Moving to a major metropolitan area like Vancouver is always stressful, not least of all because it’s so much more expensive than moving virtually anywhere else. It’s the kind of situation that makes you wonder if you can even afford life in the big city at all.
On the fence about whether or not you’re financially ready to set up shop in Vancouver? Here’s some important info you might want to think about.
Best Housing Costs by Neighborhood
First things first, it’s important to keep in mind that, whatever part of town you choose to call home, Vancouver homes for sale don’t come cheap. Period. The average cost of buying a house in the area is more than one million dollars. You read that right: $1,000,000 CAD. And that’s on the cheaper end.
That said, when it comes to renting, there’s a bit more wiggle room and some neighborhoods are more affordable than others. A one-bedroom apartment in the West End typically costs about $1,500 CAD a month, while apartments in Killarney and Kitsilano will set you back an average $1,700 and $1,800 respectively. Beyond that, most neighborhoods will have you shelling out more than $2,000 every month.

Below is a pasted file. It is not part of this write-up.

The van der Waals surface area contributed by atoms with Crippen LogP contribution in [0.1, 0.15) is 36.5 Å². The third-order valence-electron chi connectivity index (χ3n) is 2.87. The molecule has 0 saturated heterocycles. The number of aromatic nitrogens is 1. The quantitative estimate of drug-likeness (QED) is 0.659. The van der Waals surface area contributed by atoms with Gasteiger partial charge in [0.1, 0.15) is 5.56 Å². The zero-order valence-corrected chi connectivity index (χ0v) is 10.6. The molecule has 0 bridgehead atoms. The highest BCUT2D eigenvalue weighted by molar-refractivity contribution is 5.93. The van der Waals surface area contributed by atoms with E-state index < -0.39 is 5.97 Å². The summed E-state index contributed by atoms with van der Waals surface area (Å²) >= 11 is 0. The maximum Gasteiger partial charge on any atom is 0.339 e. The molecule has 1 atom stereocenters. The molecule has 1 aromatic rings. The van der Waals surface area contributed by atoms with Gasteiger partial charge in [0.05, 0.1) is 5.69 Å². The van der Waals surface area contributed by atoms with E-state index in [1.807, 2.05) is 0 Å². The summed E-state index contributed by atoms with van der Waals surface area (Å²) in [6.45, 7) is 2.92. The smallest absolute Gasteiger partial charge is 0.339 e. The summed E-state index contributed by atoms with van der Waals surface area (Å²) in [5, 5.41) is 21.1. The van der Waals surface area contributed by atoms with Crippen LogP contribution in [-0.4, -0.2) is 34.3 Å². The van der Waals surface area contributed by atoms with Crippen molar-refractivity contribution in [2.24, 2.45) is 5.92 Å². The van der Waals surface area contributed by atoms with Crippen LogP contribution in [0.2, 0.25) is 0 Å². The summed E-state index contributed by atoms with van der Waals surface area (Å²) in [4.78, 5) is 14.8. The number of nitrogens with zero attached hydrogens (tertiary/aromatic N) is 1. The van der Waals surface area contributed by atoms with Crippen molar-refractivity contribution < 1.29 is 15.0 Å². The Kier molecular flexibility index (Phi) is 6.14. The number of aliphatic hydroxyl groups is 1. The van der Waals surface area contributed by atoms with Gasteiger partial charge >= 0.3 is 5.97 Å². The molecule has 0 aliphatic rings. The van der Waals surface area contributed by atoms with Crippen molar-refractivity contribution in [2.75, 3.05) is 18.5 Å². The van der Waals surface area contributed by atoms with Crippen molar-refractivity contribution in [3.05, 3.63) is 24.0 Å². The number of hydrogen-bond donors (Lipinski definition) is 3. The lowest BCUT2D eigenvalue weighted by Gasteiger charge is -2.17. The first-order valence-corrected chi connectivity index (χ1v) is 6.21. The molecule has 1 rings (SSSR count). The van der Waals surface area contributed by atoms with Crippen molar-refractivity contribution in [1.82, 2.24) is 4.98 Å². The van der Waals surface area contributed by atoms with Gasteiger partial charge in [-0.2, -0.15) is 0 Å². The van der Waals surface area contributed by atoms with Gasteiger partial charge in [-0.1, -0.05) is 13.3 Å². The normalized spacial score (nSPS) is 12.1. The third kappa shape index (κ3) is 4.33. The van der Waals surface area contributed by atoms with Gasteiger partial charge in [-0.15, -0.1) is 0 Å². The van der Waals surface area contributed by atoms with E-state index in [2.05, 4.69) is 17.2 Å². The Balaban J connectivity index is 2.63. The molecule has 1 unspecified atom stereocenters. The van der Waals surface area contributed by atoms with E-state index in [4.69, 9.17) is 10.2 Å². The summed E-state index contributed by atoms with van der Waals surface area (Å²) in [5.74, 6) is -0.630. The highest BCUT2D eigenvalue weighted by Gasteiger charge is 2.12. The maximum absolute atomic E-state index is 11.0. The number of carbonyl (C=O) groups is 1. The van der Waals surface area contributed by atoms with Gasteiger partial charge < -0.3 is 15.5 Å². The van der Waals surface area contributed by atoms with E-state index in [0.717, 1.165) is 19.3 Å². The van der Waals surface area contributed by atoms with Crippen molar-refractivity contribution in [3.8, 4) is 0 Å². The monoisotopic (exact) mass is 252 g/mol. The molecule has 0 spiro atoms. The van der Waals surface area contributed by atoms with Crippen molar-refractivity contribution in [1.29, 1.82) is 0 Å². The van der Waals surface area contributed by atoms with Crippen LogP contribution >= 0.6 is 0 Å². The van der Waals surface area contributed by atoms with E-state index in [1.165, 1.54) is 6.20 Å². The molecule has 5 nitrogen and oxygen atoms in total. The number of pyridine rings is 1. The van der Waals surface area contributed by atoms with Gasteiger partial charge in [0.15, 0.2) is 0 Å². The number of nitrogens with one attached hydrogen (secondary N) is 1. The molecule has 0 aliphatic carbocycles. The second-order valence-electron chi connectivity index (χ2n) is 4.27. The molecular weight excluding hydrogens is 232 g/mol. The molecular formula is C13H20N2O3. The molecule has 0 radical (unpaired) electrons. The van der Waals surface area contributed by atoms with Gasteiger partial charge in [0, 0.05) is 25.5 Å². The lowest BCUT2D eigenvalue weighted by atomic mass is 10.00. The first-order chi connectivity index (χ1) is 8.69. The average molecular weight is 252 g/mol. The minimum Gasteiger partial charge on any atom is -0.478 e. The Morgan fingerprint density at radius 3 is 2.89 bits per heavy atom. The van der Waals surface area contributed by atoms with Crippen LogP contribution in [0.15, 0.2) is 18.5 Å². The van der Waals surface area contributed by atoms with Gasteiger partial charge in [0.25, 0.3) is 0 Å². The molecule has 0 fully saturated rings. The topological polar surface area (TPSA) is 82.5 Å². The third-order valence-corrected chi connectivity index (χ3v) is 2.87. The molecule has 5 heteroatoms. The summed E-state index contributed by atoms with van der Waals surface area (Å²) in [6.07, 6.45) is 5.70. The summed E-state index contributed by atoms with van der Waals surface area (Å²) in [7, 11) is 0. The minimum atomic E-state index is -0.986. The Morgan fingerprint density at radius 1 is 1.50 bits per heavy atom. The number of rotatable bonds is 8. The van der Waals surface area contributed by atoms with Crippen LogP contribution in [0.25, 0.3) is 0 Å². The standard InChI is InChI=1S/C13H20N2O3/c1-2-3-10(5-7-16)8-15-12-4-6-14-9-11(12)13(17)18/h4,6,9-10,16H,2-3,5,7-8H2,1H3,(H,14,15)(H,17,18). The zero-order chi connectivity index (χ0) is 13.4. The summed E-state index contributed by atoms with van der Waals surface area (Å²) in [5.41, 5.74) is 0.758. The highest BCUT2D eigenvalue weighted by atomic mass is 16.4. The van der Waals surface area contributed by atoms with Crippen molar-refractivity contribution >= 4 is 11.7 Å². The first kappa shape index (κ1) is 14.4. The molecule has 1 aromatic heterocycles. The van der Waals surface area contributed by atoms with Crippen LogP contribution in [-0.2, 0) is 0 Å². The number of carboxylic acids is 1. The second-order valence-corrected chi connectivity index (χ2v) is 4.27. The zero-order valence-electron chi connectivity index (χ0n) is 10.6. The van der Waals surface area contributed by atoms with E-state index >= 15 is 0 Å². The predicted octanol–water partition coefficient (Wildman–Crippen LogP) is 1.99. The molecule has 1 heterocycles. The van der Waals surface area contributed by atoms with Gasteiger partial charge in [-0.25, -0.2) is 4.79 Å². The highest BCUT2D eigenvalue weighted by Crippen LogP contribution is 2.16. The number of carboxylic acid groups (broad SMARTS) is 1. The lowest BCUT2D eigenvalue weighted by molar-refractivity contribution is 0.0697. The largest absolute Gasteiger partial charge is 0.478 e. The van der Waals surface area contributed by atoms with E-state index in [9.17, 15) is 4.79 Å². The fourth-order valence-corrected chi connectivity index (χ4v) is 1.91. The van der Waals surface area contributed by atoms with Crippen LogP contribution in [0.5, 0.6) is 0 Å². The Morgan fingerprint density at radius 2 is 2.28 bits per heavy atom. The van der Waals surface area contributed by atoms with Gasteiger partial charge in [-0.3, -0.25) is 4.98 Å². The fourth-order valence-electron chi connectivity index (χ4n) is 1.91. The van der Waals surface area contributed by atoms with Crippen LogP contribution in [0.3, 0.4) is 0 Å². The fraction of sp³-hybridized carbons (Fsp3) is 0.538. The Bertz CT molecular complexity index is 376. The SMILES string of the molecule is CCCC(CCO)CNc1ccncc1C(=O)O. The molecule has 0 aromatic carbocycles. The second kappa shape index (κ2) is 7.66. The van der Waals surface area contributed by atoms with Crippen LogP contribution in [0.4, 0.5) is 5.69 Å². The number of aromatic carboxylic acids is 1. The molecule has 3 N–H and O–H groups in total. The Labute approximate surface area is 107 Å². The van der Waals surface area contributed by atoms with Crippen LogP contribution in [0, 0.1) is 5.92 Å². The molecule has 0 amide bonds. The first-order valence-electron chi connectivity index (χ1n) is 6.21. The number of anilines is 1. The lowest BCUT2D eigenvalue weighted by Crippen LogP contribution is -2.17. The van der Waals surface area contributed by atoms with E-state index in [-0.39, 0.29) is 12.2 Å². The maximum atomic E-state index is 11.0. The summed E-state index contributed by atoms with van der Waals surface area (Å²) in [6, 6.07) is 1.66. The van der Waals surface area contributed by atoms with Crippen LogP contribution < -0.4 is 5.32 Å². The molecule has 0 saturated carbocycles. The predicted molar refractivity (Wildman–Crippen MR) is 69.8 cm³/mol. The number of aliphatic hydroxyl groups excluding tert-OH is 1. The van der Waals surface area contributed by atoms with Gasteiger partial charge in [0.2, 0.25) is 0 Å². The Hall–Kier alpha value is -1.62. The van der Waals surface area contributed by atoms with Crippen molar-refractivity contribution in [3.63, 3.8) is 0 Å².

Job Opportunities & Income Statistics
Blessedly, the steep cost of Vancouver housing is counterbalanced by an extremely strong economy and job market, as well as higher-than-average salaries. The last two census reports found that Vancouver’s employment rate has been steadily growing every year since 2001, with tech jobs growing at an especially fast rate.
The average salary earned by most Vancouver residents is estimated to be about $129,000 yearly, roughly twice the average salary in many other parts of Canada. In regards to lower-paying and entry-level jobs, Vancouver recently raised its minimum wage to $15.20 CAD an hour, adding up to just under $24,000 a year for those working at least 30 hours a week, 52 weeks a year.
Owning a Car vs. Using Public Transit
Like most major cities, getting around Vancouver can be a real pain in the neck sometimes. That’s thanks in part to constant heavy traffic, but another piece of the puzzle is limited parking options. Even worse, parking meters in Vancouver operate seven days a week, even on holidays. Add to that rising gas prices and the highest car insurance premiums in Canada (more than $1,800 CAD a month), and it’s no surprise why more and more Vancouver locals are opting to use public transit.
Operated by TransLink, Vancouver’s public transit system is divided into a network of buses, trains, and ferries. Fortunately, because they all operate under the same banner, commuters can buy convenient, reloadable fare cards, with each ride costing between $3 and $5 CAD depending on distance traveled.